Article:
I spent the first part of the week visiting friends near Whitby. This included the obligatory Whitby ‘Dracula’ tour, seeing the Abbey (gothic), the graveyard with Lucy’s seat just above the 199 steps, a pottery, a place where kippers are smoked and a statue of Captain James Cook.
The graveyard where Lucy’s seat is located is on top of the cliff and has a few polite notices warning people to respect hallowed ground. My friend suggested that this was for the goths who visit Whitby in droves and who apparently have a tendency to drape themselves over gravestones.
After this we ambled down the 199 steps, past a group of schoolchildren who seemed unphased by the climb, arriving at the harbour where the Demeter is wrecked in the novel. My friend informed me that this fictional incident was based on a genuine wreck of the Dimitri.
The next day we visited Ravenscar to see the grey seal colony, which I’d seen on my last visit in 2016. The sea was rougher than on that occasion, but R took me further along the cliff and we found them sunbathing amongst rocks. It’s a real privilege to be so close to wild animals.
Talking of privileges....
I’m writing this in a relatively hungover state on Saturday morning, after an eventful day. Arrived in Harrogate and Follycon without incident, and was immediately caught up in the convention whirl.
Fortunately, after registering ran into some old friends and was able to get a little grounded. This was followed by a long and mostly futile wait for some expensive and very small sandwiches.
Having survived the food, ran into some fellow Milford people, T and V, who were on their way to the opening ceremony. This led to the first panel on The Future of Cities, including some high profile panellists: Renee Sieber, a geographer, Matthew De Abaitua (academic and author), Paul McAuley (SF writer) and one of the guests of honour, Kim Stanley Robinson.
Regular readers of this blog will know that Kim Stanley Robinson, or ‘Stan,’ is one of my all time writing idols and his work has had a very significant influence on my life and thought. Turns out that both T and V know him, because they were at a Clarion writer’s workshop he taught. I mentioned that I’d rather like a meeting, but had to pop off to a panel on Transgressive sexuality.
T did say that Stan would be giving a lecture later on that evening....
I’d agreed to do three panels at Eastercon, including one on Transgressive sexuality in science fiction. This was a lot of fun, although I’m always a little self-conscious about this sort of topic, not because I’m embarrassed about talking about sex in public but because of possibly offending someone.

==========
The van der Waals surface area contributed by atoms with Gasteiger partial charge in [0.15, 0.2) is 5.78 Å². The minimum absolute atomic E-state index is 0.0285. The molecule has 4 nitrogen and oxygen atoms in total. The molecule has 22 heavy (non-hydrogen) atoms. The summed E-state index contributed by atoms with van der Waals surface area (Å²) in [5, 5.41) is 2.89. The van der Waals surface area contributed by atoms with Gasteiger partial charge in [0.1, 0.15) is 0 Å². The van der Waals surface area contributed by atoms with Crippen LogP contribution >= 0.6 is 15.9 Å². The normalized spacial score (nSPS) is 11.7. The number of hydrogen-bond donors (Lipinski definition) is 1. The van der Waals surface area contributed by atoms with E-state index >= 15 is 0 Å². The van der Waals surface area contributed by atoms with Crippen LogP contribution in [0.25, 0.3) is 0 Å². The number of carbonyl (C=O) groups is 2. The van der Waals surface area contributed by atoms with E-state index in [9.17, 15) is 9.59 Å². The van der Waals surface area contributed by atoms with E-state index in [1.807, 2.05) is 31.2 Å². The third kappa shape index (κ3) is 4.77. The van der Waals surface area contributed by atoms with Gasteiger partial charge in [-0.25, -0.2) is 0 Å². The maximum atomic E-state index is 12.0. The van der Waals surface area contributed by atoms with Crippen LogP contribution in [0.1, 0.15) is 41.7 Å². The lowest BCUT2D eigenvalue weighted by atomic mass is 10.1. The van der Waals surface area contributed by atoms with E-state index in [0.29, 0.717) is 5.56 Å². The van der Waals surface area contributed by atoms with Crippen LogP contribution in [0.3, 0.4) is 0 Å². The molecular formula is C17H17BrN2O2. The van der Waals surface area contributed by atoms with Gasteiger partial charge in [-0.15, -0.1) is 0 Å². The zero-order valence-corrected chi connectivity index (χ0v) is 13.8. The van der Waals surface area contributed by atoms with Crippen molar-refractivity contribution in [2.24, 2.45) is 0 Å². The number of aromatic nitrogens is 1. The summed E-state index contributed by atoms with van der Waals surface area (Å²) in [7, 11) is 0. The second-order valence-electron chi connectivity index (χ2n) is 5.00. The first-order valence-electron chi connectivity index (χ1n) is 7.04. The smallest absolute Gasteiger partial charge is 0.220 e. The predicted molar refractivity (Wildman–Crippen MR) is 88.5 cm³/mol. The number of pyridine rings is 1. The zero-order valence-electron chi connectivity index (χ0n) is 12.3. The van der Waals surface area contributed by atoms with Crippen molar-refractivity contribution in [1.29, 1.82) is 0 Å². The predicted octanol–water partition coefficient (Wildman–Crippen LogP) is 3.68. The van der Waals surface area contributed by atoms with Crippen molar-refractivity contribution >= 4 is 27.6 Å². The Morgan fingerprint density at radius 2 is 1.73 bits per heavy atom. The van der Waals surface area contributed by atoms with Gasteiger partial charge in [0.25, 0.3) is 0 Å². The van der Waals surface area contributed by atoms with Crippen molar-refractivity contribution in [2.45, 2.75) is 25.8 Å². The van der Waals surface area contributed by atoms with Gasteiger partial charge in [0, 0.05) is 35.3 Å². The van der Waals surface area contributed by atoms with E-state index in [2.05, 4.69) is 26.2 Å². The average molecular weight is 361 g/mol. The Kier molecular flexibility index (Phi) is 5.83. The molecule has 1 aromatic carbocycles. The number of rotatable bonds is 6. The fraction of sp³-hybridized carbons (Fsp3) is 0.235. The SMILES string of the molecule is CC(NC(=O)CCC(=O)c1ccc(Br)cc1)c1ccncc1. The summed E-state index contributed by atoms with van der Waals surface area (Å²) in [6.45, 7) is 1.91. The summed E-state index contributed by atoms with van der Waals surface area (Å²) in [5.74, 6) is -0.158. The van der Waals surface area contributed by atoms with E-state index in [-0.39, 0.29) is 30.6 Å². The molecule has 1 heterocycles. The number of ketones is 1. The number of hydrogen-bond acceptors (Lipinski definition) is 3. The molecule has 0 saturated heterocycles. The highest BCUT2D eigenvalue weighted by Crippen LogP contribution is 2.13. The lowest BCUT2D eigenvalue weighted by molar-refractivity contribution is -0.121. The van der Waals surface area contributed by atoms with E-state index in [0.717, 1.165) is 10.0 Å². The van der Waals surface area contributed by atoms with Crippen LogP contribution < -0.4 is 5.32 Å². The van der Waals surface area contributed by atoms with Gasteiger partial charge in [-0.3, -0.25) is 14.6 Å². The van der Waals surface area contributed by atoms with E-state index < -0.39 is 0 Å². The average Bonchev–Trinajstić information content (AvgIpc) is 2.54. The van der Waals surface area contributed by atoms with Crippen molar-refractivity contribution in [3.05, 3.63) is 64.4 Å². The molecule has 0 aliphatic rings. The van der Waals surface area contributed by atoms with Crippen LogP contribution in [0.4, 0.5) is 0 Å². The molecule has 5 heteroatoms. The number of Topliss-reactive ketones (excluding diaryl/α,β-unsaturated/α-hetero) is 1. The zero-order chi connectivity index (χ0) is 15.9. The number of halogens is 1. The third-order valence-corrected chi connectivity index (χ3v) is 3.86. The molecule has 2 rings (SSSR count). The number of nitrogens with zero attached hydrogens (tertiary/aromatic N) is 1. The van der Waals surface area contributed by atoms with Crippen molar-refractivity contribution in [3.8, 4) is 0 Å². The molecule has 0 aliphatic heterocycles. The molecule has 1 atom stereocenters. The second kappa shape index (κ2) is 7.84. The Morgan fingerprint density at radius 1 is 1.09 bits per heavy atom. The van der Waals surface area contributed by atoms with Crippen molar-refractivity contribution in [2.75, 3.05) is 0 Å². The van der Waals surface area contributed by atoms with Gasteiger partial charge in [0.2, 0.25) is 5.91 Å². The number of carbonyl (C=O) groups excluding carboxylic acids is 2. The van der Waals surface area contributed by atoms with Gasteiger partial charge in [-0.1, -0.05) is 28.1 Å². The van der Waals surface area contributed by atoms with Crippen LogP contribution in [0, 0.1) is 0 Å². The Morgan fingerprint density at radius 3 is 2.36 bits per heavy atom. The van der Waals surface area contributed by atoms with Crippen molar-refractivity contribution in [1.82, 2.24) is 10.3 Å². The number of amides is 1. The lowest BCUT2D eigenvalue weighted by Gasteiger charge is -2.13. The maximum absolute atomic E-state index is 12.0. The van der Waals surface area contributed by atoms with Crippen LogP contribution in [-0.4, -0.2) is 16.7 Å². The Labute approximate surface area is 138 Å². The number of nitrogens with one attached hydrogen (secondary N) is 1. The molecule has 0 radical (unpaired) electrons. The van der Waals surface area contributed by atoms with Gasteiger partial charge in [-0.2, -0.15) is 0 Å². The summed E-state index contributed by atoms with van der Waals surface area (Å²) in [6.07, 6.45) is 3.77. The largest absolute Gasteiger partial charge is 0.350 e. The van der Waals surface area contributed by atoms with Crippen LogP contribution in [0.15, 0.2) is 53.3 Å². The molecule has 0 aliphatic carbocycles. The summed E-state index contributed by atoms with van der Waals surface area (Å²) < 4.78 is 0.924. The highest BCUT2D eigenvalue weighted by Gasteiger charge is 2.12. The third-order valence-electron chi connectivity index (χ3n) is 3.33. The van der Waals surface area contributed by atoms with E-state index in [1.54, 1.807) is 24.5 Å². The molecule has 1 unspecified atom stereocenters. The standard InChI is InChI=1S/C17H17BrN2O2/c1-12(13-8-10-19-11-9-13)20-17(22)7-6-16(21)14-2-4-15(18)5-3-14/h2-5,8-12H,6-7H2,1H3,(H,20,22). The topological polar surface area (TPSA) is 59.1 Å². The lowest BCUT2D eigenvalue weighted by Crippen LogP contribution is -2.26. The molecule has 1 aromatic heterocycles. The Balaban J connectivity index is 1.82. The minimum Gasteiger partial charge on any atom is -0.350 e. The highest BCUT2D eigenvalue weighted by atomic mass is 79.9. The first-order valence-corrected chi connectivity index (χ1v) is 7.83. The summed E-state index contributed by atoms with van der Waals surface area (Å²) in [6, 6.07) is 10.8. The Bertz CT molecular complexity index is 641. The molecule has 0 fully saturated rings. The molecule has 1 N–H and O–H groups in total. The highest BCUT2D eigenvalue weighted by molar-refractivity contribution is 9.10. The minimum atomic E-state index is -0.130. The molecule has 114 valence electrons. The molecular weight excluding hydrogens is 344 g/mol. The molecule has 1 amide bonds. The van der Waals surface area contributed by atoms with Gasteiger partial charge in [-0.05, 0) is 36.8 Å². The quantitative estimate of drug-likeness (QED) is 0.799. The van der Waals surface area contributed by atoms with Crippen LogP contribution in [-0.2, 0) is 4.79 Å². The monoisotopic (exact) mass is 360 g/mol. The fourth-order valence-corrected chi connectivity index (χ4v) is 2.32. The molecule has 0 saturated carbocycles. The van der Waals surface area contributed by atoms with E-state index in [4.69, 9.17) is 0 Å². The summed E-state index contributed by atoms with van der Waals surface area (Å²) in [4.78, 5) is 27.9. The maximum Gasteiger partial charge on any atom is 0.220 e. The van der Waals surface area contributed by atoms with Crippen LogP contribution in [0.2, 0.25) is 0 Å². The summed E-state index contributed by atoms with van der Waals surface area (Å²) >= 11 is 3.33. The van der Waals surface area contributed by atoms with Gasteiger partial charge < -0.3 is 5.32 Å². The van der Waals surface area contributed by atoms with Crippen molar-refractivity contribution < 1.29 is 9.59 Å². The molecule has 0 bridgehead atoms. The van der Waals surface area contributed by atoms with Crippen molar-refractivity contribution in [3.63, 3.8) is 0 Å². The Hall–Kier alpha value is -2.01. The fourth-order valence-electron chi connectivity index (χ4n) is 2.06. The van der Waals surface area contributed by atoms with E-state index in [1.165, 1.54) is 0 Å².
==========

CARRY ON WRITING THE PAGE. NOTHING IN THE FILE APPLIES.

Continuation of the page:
The discussion was okay, revolving around the inclusion of various LGBTT + identities in fiction, which seemed a little tame. I’d re-read some of the works of William Burroughs for this panel, which deals with wild sex, drugs and mental disintegration.
This work seems a million miles from rather sanitised discussions about sexual politics and identities. Sex isn’t often ‘rational’ and ‘reasonable’ and I’d have like to have talked about that a bit more but still, the discussion was fun as far as it went.
Eight O’Clock came around, and thanks to T was able to have a brief discussion with Stan before his Muir talk. This was a bit awe inspiring and as usual in these sorts of situations had to watch the self-consciousness. Like many people, I’m prone to make an idiot of myself in these situations, but it was okay if a little surreal.
The talk, on the man partly responsible for the founding of Yosemite National Park was excellent and Stan had plenty of photos of the High Sierras from various hikes. I visited California in the 1990s, and the images made me ache to return. Muir’s story is also intriguing and I’m going to seek out his works.
Afterwards, we retired to the bar and it was again awe inspiring to be able to chat with Stan in a small group.
However, it seemed so unlikely and unexpected a situation that it didn’t seem quite real.
Rounded off the evening with a chat to another Milford alumni, and we reflected somewhat unsoberly on the difficulties of actually getting work published. I think we both found it comforting that these problems are shared by pretty much all aspirant writers....